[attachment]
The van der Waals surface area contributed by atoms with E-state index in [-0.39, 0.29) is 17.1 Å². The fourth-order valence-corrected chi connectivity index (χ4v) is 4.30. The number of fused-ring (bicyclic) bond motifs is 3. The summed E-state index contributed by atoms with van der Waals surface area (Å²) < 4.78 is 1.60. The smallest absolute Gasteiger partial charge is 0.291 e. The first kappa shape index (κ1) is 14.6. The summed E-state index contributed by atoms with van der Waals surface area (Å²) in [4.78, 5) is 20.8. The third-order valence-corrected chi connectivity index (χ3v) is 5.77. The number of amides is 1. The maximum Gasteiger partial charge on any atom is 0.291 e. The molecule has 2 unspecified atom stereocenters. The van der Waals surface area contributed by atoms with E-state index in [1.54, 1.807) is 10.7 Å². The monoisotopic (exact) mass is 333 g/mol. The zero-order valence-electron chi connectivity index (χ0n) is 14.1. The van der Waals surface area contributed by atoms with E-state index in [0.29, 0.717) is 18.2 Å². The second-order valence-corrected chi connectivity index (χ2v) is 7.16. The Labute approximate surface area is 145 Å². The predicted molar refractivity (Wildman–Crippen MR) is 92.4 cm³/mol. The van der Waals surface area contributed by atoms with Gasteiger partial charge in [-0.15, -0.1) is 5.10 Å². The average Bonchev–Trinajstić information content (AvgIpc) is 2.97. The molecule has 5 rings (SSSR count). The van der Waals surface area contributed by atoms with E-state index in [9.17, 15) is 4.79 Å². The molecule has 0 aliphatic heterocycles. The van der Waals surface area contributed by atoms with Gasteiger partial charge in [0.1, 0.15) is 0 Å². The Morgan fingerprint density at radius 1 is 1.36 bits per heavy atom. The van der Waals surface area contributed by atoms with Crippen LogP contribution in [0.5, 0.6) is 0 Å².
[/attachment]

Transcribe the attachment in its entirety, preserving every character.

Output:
The van der Waals surface area contributed by atoms with E-state index in [-0.39, 0.29) is 17.1 Å². The fourth-order valence-corrected chi connectivity index (χ4v) is 4.30. The number of fused-ring (bicyclic) bond motifs is 3. The summed E-state index contributed by atoms with van der Waals surface area (Å²) < 4.78 is 1.60. The smallest absolute Gasteiger partial charge is 0.291 e. The first kappa shape index (κ1) is 14.6. The summed E-state index contributed by atoms with van der Waals surface area (Å²) in [4.78, 5) is 20.8. The third-order valence-corrected chi connectivity index (χ3v) is 5.77. The number of amides is 1. The maximum Gasteiger partial charge on any atom is 0.291 e. The molecule has 2 unspecified atom stereocenters. The van der Waals surface area contributed by atoms with E-state index in [1.54, 1.807) is 10.7 Å². The monoisotopic (exact) mass is 333 g/mol. The zero-order valence-electron chi connectivity index (χ0n) is 14.1. The van der Waals surface area contributed by atoms with E-state index in [0.29, 0.717) is 18.2 Å². The second-order valence-corrected chi connectivity index (χ2v) is 7.16. The Labute approximate surface area is 145 Å². The predicted molar refractivity (Wildman–Crippen MR) is 92.4 cm³/mol. The van der Waals surface area contributed by atoms with Gasteiger partial charge in [-0.15, -0.1) is 5.10 Å². The average Bonchev–Trinajstić information content (AvgIpc) is 2.97. The molecule has 5 rings (SSSR count). The van der Waals surface area contributed by atoms with E-state index in [9.17, 15) is 4.79 Å². The molecule has 0 aliphatic heterocycles. The van der Waals surface area contributed by atoms with Gasteiger partial charge in [0.1, 0.15) is 0 Å². The Morgan fingerprint density at radius 1 is 1.36 bits per heavy atom. The van der Waals surface area contributed by atoms with Crippen LogP contribution in [0.5, 0.6) is 0 Å².